Recent Brookings analysis from Senior Fellow Andre M. Perry and Nonresident Senior Fellow Jonathan Rothwell found that appraisal transactions in majority-Black neighborhoods are 1.9 times more likely to be appraised under the contract price than homes in majority-white neighborhoods. This contributes to homes in Black neighborhoods being valued roughly 21% to 23% below what their valuations would be in non-Black neighborhoods, resulting in $162 billion in lost equity.
This devaluation, powerfully illustrated in the ABC Owned Television Stations documentary “Our America: Lowballed,” results in limiting wealth accumulation and intergenerational wealth for homeowners in majority-Black neighborhoods. Reporter and Executive Producer Julian Glover profiles incidents of appraisal discrimination experienced by families whose home values jumped as much as $500,000 as a result of “whitewashing” their homes. These “whitewashing” incidents include replacing Black art, books, clothing, and hair products with those that would signal that a white person lived in the house- and getting a white stand-in for the appraisal. Adding to the empirical and anecdotal evidence on appraisal bias, a comprehensive analysis led by the National Fair Housing Alliance reveals systemic barriers in appraisal standards and appraiser criteria suggesting the need for reforms.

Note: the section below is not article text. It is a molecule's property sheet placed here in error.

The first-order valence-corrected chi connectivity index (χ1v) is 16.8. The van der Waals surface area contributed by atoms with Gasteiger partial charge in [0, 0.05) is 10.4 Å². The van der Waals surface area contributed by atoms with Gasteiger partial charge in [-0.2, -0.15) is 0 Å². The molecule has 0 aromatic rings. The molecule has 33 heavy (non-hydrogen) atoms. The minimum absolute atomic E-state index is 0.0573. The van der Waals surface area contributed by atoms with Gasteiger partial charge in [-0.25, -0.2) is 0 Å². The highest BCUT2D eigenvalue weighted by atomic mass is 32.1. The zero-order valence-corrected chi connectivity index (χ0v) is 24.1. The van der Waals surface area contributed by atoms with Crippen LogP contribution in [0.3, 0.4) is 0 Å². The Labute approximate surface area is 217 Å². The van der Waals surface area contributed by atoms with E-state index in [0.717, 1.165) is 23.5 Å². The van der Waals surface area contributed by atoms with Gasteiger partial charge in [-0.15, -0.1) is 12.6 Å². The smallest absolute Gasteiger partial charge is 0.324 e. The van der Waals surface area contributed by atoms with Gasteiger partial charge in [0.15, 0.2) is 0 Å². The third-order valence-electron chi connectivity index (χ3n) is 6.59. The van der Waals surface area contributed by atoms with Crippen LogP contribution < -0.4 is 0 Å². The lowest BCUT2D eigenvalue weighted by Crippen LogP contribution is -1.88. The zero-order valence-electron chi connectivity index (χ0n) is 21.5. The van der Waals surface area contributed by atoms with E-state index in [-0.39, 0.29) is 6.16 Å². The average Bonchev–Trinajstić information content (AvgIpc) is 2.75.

On Thursday, January 12, Brookings Metro and the National Fair Housing Alliance co-hosted a screening of an excerpt of “Our America: Lowballed” and will feature speakers discussing racial bias in the home appraisal process, the effects on majority-Black neighborhoods, and what reforms and rules can be implemented at the federal level to remove discrimination from every stage of the home valuation process.
Live ASL Interpretation will be provided at this event. To request additional services or reasonable accommodation, please email Karen Slachetka at KSlachetka@brooking.edu.
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